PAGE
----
He wished he could think of a way to manifest his rapidly growing understanding of Asha's native language. Maybe they'd try to teach it to him and he could pretend to have an eidetic memory. "I've got people at home," he said. "But they're not going to pay you for me." Because he didn't actually have to be there, and he would bust himself out by kamai rather than let someone who loved him reach into their pockets to finance slavers.

He might not look Mekath or Senthel in the eye when he did it, but he would do it.

"They not like you?" suggested Asha with a snicker.

Talyn didn't dignify that with a response. "Why aren't they tied up?" he said, nodding in the direction of the mobile humans.

"They good prisoners," Asha said sagely. "They useful. These -" she waved at the other captives - "eat food, drink water, not useful. If we not sell them soon, we eat them." She clacked her teeth together menacingly. "More humans running around to find. War of gods. So many, running around." She snorted.

The other humans in the string - a broad assortment, men and women and children - were variously paralyzed by fear, holding out hope that they'd be bought back by family or friends, and righteously defiant even in expectation of their eventual deaths and consumptions at the hands of lion-devils. The ones who were freely walking around were pragmatic or faithless or just particularly afraid of being eaten, and their families were dead or estranged or poor or some combination.

"How much would it cost to buy all your human prisoners, the ones walking around and the ones tied up too?" Talyn asked Asha. He knew she wasn't going to offer to let him prove himself as a "good prisoner" until he'd spent a night or two under their "care" - the rationale, when he looked deeper, was that new prisoners might say anything out of immediate fear, but after more exposure to "the People" they'd be less likely to obey out of terror alone. A lower-level background fear was preferred.

But he could still talk to her; they hadn't gagged him like they had one apparently mouthy old man.

Asha blinked at him, confused, but her thoughts were answer enough - they negotiated and haggled for ransom prices, and did the same when they sold humans to other leonine prides. Prices varied: women were usually ransomed for more but sold for less, since humans could resell female relatives (or, if they were already wives, they were expensive to replace) but leonine masters found men more useful for hard labor. Mekath's calculations about her value were likely to be informative. "You not have it," Asha said aloud, rather than voicing these complications.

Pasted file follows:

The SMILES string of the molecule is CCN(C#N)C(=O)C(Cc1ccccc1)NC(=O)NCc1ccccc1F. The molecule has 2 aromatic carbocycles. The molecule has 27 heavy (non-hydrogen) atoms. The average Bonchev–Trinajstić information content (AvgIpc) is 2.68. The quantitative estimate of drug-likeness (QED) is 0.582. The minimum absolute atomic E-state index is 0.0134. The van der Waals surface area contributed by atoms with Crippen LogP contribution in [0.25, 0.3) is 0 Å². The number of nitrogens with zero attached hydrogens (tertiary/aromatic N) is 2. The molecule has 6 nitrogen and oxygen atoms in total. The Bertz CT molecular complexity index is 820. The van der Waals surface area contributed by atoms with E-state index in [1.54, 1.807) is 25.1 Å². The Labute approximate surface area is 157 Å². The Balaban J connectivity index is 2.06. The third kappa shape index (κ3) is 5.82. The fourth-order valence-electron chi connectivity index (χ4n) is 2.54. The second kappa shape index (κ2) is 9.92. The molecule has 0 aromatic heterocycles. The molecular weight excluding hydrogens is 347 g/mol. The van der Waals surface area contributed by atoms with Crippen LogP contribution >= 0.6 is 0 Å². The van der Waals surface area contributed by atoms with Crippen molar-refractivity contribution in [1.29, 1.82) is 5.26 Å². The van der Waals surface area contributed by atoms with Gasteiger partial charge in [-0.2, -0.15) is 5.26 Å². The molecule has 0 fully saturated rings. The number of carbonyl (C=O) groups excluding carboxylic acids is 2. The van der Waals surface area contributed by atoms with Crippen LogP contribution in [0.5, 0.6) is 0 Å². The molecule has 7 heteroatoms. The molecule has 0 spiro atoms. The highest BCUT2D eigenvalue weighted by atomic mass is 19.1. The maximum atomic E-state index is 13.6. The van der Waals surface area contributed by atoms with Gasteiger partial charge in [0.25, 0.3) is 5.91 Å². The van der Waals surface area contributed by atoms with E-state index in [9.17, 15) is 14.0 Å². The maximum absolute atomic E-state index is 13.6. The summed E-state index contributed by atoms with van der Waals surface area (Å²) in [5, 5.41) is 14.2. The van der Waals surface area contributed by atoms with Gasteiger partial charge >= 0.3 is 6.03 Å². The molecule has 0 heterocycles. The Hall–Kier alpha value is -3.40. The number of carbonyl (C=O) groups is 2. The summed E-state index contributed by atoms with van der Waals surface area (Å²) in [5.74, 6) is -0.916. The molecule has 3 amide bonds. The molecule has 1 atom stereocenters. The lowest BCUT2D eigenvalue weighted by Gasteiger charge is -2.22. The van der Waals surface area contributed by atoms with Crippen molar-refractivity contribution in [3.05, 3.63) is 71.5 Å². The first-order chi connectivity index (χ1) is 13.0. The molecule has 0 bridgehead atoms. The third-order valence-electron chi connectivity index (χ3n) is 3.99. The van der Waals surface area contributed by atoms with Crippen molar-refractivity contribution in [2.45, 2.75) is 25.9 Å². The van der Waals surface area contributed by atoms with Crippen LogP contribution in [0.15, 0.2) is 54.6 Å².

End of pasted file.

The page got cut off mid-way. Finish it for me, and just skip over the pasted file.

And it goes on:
"Maybe I do," Talyn said. He didn't think it would be hard to pay them in wild camels - which wouldn't act terrified of the toothy people until Talyn was long gone - instead of in coins.

"Not," Asha laughed, and she walked away.

Talyn sat and thought, watching the sun set.

Without much to do besides think, and listen to others, Talyn picked up a great deal of the leonine pride's language before everyone bedded down for the night. He hoped to stay up late enough, or else get up early enough, that he could talk to a leonine without any human witnesses.

The leonines didn't hate magic. This pride had a light in it, he'd seen: she lounged around half-naked to soak up sun, and healed her pridemates' cuts and scrapes, and was treated with immense respect even though she lacked seniority among the wives, and was excused from potentially injurious work. If the pride would let Talyn go, he could run home, get some enchanted trinket from Esmaar - maybe a waterspout - and trade it for all the prisoners they had, and lead everyone where they'd been going.

But that was if they'd believe him, if they'd let him go. Or he could try the camel idea, although they might want a large number of camels and he didn't know how long it would take him to find such a quantity.

And if they'd let him make the trade without letting on to the prisoners what he was trading.

His fellow prisoners would probably all be beyond suspicious, but if they didn't have details about how he got them free, their freedom itself might inspire them to trust him well enough that he could at least get Mekath and Senthel to their uncle and wash his hands of the mess. He felt so much less responsible for these people when he wasn't there among them, listening to them feel.